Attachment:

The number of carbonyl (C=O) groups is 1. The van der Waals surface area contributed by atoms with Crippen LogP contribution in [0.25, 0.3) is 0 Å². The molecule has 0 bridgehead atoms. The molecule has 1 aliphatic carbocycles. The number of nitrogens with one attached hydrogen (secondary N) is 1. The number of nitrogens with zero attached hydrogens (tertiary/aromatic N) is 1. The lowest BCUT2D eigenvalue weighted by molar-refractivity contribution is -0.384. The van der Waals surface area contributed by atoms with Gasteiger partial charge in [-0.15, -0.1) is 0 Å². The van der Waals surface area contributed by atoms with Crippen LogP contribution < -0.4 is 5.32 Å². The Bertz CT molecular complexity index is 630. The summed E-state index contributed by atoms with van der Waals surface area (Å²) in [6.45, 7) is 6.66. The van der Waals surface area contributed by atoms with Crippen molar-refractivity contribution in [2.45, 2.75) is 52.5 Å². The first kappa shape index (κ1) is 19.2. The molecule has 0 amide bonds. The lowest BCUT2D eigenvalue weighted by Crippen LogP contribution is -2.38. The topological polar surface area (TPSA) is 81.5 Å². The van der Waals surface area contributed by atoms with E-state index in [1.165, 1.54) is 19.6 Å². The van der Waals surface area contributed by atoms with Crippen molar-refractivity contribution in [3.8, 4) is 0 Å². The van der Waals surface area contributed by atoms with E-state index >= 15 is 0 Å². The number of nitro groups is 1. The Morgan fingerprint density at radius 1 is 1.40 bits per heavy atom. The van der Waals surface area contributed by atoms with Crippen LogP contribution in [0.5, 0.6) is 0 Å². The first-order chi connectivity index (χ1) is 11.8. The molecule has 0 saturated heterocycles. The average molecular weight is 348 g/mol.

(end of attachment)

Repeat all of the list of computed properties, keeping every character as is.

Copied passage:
The number of carbonyl (C=O) groups is 1. The van der Waals surface area contributed by atoms with Crippen LogP contribution in [0.25, 0.3) is 0 Å². The molecule has 0 bridgehead atoms. The molecule has 1 aliphatic carbocycles. The number of nitrogens with one attached hydrogen (secondary N) is 1. The number of nitrogens with zero attached hydrogens (tertiary/aromatic N) is 1. The lowest BCUT2D eigenvalue weighted by molar-refractivity contribution is -0.384. The van der Waals surface area contributed by atoms with Gasteiger partial charge in [-0.15, -0.1) is 0 Å². The van der Waals surface area contributed by atoms with Crippen LogP contribution < -0.4 is 5.32 Å². The Bertz CT molecular complexity index is 630. The summed E-state index contributed by atoms with van der Waals surface area (Å²) in [6.45, 7) is 6.66. The van der Waals surface area contributed by atoms with Crippen molar-refractivity contribution in [2.45, 2.75) is 52.5 Å². The first kappa shape index (κ1) is 19.2. The molecule has 0 amide bonds. The lowest BCUT2D eigenvalue weighted by Crippen LogP contribution is -2.38. The topological polar surface area (TPSA) is 81.5 Å². The van der Waals surface area contributed by atoms with E-state index in [1.165, 1.54) is 19.6 Å². The van der Waals surface area contributed by atoms with Crippen molar-refractivity contribution in [3.8, 4) is 0 Å². The van der Waals surface area contributed by atoms with E-state index >= 15 is 0 Å². The number of nitro groups is 1. The Morgan fingerprint density at radius 1 is 1.40 bits per heavy atom. The van der Waals surface area contributed by atoms with Crippen LogP contribution in [0.5, 0.6) is 0 Å². The first-order chi connectivity index (χ1) is 11.8. The molecule has 0 saturated heterocycles. The average molecular weight is 348 g/mol.